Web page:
David P. Jarmolowicz, Ph.D.

David P. Jarmolowicz, Ph.D.

David Jarmolowicz

David Jarmolowicz is an Associate Professor in the Department of Applied Behavioral Science at the University of Kansas where he directs the Center for Applied Neuroeconomics and the Problem Gambling Research and Education Support System. Dr. Jarmolowicz investigates pathological reinforcer valuation, present focus, and risk sensitivity across a range of health behaviors (e.g., medication adherence, gambling, risky sexual choices, and college alcohol/substance abuse). This research is conducted with both human subjects and in animal models. The long-term goal of this research leverage an enhanced understanding of the behavioral and neurobiological underpinnings of these behaviors to develop novel therapeutic approaches that can be effectively used to improve them. He currently serves as an Associate Editor for the Perspectives on Behavior Science and is an editorial board member of the Journal of the Experimental Analysis of Behavior and the Psychological Record. Dr. Jarmolowicz has published over 50 peer reviewed papers and was the 2017 recipient of the American Psychological Association Division 25 B. F. Skinner Foundation New Basic Researcher Award.



Ph.D., Psychology (Behavior Analysis), West Virginia University, 2011
M.S., Psychology (Behavior Analysis), West Virginia University, 2009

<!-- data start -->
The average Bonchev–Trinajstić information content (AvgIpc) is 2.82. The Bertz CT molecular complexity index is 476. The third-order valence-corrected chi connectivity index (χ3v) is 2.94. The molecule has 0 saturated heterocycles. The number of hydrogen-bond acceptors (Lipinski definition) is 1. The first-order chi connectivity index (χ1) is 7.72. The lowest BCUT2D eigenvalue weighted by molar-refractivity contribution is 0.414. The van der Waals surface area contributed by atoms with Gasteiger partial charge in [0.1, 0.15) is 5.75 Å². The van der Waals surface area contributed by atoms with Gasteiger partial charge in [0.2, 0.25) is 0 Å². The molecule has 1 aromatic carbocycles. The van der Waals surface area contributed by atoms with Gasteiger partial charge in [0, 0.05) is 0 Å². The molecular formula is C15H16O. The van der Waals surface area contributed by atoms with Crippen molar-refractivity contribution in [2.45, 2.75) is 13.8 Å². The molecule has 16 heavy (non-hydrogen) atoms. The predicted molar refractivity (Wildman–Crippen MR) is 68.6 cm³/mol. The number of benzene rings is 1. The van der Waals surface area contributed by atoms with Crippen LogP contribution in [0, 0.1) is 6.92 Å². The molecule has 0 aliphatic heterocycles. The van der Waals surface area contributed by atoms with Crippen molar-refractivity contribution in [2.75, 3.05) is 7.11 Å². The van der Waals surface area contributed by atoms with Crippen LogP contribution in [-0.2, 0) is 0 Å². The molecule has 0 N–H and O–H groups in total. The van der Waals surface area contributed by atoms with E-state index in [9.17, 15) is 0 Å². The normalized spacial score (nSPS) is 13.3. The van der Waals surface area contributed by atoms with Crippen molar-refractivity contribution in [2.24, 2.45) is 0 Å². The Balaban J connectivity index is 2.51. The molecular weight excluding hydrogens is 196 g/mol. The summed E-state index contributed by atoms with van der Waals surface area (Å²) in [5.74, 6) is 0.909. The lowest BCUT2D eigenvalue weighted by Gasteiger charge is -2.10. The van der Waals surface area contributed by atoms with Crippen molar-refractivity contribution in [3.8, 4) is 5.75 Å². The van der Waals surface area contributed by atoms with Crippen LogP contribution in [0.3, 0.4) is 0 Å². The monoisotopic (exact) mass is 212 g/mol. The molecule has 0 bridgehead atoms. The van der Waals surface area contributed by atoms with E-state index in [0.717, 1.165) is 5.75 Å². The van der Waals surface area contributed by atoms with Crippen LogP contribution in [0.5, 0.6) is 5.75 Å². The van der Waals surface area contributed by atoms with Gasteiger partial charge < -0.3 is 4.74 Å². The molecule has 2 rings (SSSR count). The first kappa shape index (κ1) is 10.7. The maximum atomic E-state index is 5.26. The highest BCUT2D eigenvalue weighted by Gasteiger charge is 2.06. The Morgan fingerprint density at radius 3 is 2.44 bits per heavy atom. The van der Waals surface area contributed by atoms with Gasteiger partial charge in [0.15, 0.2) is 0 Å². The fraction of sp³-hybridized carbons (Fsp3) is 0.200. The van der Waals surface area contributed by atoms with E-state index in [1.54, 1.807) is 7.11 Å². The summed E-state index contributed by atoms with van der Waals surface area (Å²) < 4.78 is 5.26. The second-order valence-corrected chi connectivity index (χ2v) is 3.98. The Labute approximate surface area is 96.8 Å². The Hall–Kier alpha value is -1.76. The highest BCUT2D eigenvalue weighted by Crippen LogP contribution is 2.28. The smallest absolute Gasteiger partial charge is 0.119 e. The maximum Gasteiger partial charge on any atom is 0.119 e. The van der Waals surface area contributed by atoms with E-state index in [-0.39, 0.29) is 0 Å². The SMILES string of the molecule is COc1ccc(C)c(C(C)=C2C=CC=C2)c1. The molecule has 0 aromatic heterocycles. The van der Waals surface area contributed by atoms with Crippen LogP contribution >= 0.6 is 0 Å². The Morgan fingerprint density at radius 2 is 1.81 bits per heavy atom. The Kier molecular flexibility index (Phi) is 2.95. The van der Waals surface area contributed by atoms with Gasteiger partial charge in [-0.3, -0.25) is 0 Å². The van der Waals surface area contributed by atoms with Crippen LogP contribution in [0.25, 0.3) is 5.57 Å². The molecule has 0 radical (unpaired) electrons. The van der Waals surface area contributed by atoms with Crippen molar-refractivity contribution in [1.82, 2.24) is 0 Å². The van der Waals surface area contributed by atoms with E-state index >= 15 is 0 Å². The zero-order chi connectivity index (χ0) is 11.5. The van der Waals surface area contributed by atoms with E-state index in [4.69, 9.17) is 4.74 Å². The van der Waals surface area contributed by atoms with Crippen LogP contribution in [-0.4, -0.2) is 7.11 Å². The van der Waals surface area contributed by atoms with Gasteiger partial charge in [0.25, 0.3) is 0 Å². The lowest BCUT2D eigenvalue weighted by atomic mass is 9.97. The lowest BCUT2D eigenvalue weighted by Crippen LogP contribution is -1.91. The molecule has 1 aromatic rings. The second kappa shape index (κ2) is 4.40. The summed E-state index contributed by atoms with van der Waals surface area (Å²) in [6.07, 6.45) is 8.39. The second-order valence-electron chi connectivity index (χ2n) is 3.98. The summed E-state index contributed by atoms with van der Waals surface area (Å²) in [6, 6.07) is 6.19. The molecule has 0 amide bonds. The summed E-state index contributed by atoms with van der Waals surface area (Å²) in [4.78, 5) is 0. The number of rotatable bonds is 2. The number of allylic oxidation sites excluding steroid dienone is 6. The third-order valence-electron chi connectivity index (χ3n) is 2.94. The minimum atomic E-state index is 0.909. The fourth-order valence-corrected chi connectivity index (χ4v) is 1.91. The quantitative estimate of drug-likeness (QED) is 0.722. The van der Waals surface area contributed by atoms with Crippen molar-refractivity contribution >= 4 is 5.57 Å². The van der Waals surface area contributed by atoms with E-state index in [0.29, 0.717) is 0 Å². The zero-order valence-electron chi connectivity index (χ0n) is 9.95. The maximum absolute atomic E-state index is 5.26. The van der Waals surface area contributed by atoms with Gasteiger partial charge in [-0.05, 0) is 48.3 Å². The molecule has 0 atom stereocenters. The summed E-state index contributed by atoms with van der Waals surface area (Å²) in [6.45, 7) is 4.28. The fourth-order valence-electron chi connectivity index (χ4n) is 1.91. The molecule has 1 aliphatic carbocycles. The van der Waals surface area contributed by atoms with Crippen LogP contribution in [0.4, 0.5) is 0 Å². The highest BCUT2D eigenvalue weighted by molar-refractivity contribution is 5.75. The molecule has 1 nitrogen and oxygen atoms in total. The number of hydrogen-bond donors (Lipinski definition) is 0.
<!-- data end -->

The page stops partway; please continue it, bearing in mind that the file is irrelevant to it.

M.A., Psychology (Applied Behavior Analysis), University of Maryland, 2006
B.S., Psychology, Western Michigan University, 2000
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Contact Information

Address

1000 Sunnyside Avenue
4050 Dole Human Development Center
Lawrence, Kansas 66045

Email:
Phone:
785-864-0518
Fax:
785-864-5202

Research Interests

Dr. Jarmolowicz's research uses behavioral- and neuro-economic perspectives to conduct research that contributes to the understanding and treatment of addiction. This research includes studies that examine basic learning processes in both humans and non-human animals, studies which examine the pathological patterns of decision making in addicted individuals, and studies that pull upon laboratory findings to develop and/or refine treatment for addiction and its related behavioral deficits.

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